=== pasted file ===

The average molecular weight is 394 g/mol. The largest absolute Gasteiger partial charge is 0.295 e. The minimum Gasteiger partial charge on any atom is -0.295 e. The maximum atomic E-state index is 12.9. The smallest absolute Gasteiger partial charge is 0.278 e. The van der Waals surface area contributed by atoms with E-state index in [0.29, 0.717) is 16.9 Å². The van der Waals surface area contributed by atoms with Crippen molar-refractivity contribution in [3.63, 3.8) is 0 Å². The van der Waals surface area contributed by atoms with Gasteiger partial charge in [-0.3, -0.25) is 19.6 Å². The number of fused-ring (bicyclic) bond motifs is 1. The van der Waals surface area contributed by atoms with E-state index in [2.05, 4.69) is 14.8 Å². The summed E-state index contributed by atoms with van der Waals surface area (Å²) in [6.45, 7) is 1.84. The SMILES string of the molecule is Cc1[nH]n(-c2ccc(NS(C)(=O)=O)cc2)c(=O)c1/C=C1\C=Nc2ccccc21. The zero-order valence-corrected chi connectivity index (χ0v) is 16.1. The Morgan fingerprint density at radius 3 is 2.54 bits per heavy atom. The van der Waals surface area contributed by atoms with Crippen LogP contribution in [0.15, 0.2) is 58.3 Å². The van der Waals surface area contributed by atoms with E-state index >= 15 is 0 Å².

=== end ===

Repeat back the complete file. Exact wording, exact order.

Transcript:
The average molecular weight is 394 g/mol. The largest absolute Gasteiger partial charge is 0.295 e. The minimum Gasteiger partial charge on any atom is -0.295 e. The maximum atomic E-state index is 12.9. The smallest absolute Gasteiger partial charge is 0.278 e. The van der Waals surface area contributed by atoms with E-state index in [0.29, 0.717) is 16.9 Å². The van der Waals surface area contributed by atoms with Crippen molar-refractivity contribution in [3.63, 3.8) is 0 Å². The van der Waals surface area contributed by atoms with Gasteiger partial charge in [-0.3, -0.25) is 19.6 Å². The number of fused-ring (bicyclic) bond motifs is 1. The van der Waals surface area contributed by atoms with E-state index in [2.05, 4.69) is 14.8 Å². The summed E-state index contributed by atoms with van der Waals surface area (Å²) in [6.45, 7) is 1.84. The SMILES string of the molecule is Cc1[nH]n(-c2ccc(NS(C)(=O)=O)cc2)c(=O)c1/C=C1\C=Nc2ccccc21. The zero-order valence-corrected chi connectivity index (χ0v) is 16.1. The Morgan fingerprint density at radius 3 is 2.54 bits per heavy atom. The van der Waals surface area contributed by atoms with Crippen LogP contribution in [0.15, 0.2) is 58.3 Å². The van der Waals surface area contributed by atoms with E-state index >= 15 is 0 Å².